You could call it a trap, but it's a fairly obvious one, and falling for it would ensure the ire of those who pay into these kickstarters precisely because they are tired of dealing with folks like EA. I'd prefer a straight up no handcuffing people to a radiator contracts, where business remains business that steers clear of double dealing.

Fr]anc[is:
I await reveal of the fine print that says those games will be Origin exclusive.

This is what I'm worried about.

Imagine you contributed to a kickstarter, then found out the game you helped fund is now an Origin exclusive and that's the only way you can get it.

I'd be pretty pissed off.

Andy Chalk:
Regardless of our personal feelings about Origin, can we not agree that this is (until we have actual evidence otherwise) that this is a very solid thing to do for indie devs? Origin has 12 million users worldwide, a number that's only going to grow. That's a huge potential audience for someone trying to get a small, niche project off the ground.

To be fair, they don't have 12 million actual users worldwide. They converted any existing EA associated accounts to Origin, which means that many people, myself included, have more than one Origin account. Since their customer service refuses to merge said accounts, and because it isn't feasible to close said accounts(since we have games tied to each account), EA gets to pad their head count by being the dicks we know them to be.

So sure, I can see the validity of the client itself as a distribution vehicle, so long as the developers are okay with their games being subjected to EA's horrendous customer service, which is the only reason that I loathe Origin in the first place.

Brb. Sending this link to GoG/Gamersgate. Gotta stop the DRM train.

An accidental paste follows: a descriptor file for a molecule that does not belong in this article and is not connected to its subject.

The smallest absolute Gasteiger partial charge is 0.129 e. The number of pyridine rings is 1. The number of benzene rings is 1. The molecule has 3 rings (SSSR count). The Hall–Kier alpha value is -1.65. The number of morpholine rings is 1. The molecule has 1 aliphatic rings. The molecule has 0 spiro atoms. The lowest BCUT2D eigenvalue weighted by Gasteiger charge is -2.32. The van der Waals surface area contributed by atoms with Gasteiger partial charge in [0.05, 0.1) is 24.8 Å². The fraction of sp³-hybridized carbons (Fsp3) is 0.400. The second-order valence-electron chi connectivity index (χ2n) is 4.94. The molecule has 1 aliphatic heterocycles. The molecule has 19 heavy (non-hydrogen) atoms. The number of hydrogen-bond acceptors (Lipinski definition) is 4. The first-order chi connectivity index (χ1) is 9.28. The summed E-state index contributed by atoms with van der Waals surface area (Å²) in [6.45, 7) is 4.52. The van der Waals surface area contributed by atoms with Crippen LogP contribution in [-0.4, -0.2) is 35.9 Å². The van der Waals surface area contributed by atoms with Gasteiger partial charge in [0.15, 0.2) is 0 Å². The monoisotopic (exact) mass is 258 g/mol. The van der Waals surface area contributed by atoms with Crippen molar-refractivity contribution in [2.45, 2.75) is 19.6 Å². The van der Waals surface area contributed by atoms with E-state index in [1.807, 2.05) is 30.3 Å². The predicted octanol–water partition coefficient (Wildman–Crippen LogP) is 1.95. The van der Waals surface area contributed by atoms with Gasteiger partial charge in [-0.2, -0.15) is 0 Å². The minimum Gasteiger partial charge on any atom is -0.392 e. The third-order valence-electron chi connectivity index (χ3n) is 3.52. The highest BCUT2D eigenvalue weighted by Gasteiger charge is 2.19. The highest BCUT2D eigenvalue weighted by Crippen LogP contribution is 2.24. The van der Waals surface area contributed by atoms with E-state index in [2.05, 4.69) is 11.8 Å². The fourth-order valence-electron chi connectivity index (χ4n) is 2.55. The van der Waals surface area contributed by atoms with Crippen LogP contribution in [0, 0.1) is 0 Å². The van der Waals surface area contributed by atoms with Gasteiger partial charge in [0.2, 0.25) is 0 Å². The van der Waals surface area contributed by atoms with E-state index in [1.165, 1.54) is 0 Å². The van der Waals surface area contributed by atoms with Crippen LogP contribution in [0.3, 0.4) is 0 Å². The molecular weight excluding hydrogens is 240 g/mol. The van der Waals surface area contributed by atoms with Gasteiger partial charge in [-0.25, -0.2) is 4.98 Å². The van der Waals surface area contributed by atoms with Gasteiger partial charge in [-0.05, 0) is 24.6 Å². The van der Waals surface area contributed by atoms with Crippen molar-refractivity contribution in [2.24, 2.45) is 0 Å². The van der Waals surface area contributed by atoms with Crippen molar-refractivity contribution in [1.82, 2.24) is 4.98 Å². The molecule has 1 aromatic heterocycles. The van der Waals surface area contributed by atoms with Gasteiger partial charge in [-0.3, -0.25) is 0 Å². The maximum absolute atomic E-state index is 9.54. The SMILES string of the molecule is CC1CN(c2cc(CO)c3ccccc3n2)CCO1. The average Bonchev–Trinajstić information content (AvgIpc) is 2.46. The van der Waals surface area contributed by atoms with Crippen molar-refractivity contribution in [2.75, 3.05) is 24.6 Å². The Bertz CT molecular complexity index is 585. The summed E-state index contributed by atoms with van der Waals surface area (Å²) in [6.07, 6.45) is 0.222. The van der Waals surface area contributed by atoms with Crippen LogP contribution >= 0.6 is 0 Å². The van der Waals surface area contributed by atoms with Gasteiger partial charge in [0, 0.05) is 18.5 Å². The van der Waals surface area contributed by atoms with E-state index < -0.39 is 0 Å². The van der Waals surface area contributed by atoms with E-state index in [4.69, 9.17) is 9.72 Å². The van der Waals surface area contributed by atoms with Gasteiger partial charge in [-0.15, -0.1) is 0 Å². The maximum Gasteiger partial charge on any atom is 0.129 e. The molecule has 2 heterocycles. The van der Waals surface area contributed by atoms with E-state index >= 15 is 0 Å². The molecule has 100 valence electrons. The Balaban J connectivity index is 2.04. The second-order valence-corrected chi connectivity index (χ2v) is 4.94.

Plus. Not sure about it but my radar is screaming of a trap. Like, so heinous it should be illegal kind of trap.

I'm gonna bury my inner cynic, internally mock all the conspiracy theorists, and just say that this is a good thing for the developers. Maybe some of them will let the backers choose between Origin or Steam keys for their games? (That said, I'm going with Steam keys, personally.)

Also, I hope the Kickstarter games will be released on GOG.com as well. That seems like a good place for them to be.

EA being nice? BWAHAHAHAHAHAHAHAHHAHAHAHAHAHHHHHHHHHH!

AHHHHHHHHHHHHHHHH HAHAHAHAHAHAHAHAHAHAHAHAAAAAAaaaahhhhhh......

*ahem*

They just want a piece of the pie like every other floundering publisher out there; this is nothing new. I just love how if there's anywhere in the market nowadays that easy money is to be made, you'll see publishers surround it like plagued mice and devour whatever good there is until it's stripped right down to the bone.

Scars Unseen:
To be fair, they don't have 12 million actual users worldwide. They converted any existing EA associated accounts to Origin, which means that many people, myself included, have more than one Origin account. Since their customer service refuses to merge said accounts, and because it isn't feasible to close said accounts(since we have games tied to each account), EA gets to pad their head count by being the dicks we know them to be.

That's weird. All of my accounts (EA.com, Spore, BioWare, SWTOR, and probably something else) were automatically merged.

Were yours associated with different e-mail addresses?

PingoBlack:

rolfwesselius:
They stopped scanning private files they only scan hardware now your midget scat porn is safe.

Funny how your mind works, isn't it? :)

If they removed that scanning from Origin and the EULA, good. Too bad they took 3 months of people complaining about privacy to do it. So yeah, I'm sure EA put their customer's privacy first ...

But I'm sure your attempt to insult me as a poster painted EA in better light now.

He's just giving you a hard time dude, take a chill pill.

No, y'know what? You're too uptight for chill pills, we need something stronger, we need... a chillaxative!

JediMB:
I'm gonna bury my inner cynic, internally mock all the conspiracy theorists, and just say that this is a good thing for the developers. Maybe some of them will let the backers choose between Origin or Steam keys for their games? (That said, I'm going with Steam keys, personally.)